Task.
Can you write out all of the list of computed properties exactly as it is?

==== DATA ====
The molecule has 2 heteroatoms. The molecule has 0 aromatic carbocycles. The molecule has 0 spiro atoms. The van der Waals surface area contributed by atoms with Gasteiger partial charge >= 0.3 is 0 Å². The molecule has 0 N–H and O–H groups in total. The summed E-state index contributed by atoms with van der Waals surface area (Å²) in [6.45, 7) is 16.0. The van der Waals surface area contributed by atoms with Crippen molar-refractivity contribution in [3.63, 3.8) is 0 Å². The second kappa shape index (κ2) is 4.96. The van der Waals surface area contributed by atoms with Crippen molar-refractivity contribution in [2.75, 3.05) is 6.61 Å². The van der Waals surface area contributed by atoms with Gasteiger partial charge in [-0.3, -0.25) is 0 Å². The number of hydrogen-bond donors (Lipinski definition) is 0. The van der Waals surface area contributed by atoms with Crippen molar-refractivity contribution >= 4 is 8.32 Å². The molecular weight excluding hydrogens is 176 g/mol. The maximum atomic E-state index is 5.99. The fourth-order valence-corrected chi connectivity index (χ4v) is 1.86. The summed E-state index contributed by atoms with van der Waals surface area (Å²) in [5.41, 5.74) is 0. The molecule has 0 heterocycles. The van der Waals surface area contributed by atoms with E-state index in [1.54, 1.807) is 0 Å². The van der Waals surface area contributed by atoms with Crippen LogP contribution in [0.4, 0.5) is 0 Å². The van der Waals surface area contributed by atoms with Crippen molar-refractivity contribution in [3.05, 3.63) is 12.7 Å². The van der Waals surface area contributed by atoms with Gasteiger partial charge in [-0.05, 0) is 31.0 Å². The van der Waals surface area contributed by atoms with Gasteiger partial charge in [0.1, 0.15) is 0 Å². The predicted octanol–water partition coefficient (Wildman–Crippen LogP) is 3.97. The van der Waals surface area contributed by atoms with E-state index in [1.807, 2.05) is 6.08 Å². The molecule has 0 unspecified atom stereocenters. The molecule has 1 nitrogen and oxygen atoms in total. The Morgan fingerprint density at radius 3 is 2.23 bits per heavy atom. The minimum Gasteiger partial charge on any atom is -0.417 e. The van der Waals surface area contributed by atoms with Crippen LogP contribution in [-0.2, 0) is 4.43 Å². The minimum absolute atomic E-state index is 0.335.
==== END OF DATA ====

The molecule has 2 heteroatoms. The molecule has 0 aromatic carbocycles. The molecule has 0 spiro atoms. The van der Waals surface area contributed by atoms with Gasteiger partial charge >= 0.3 is 0 Å². The molecule has 0 N–H and O–H groups in total. The summed E-state index contributed by atoms with van der Waals surface area (Å²) in [6.45, 7) is 16.0. The van der Waals surface area contributed by atoms with Crippen molar-refractivity contribution in [3.63, 3.8) is 0 Å². The second kappa shape index (κ2) is 4.96. The van der Waals surface area contributed by atoms with Crippen molar-refractivity contribution in [2.75, 3.05) is 6.61 Å². The van der Waals surface area contributed by atoms with Gasteiger partial charge in [-0.3, -0.25) is 0 Å². The number of hydrogen-bond donors (Lipinski definition) is 0. The van der Waals surface area contributed by atoms with Crippen molar-refractivity contribution >= 4 is 8.32 Å². The molecular weight excluding hydrogens is 176 g/mol. The maximum atomic E-state index is 5.99. The fourth-order valence-corrected chi connectivity index (χ4v) is 1.86. The summed E-state index contributed by atoms with van der Waals surface area (Å²) in [5.41, 5.74) is 0. The molecule has 0 heterocycles. The van der Waals surface area contributed by atoms with E-state index in [1.54, 1.807) is 0 Å². The van der Waals surface area contributed by atoms with Crippen LogP contribution in [0.4, 0.5) is 0 Å². The van der Waals surface area contributed by atoms with Crippen molar-refractivity contribution in [3.05, 3.63) is 12.7 Å². The van der Waals surface area contributed by atoms with Gasteiger partial charge in [-0.05, 0) is 31.0 Å². The van der Waals surface area contributed by atoms with Gasteiger partial charge in [0.1, 0.15) is 0 Å². The predicted octanol–water partition coefficient (Wildman–Crippen LogP) is 3.97. The van der Waals surface area contributed by atoms with E-state index in [1.807, 2.05) is 6.08 Å². The molecule has 0 unspecified atom stereocenters. The molecule has 1 nitrogen and oxygen atoms in total. The Morgan fingerprint density at radius 3 is 2.23 bits per heavy atom. The minimum Gasteiger partial charge on any atom is -0.417 e. The van der Waals surface area contributed by atoms with Crippen LogP contribution in [-0.2, 0) is 4.43 Å². The minimum absolute atomic E-state index is 0.335.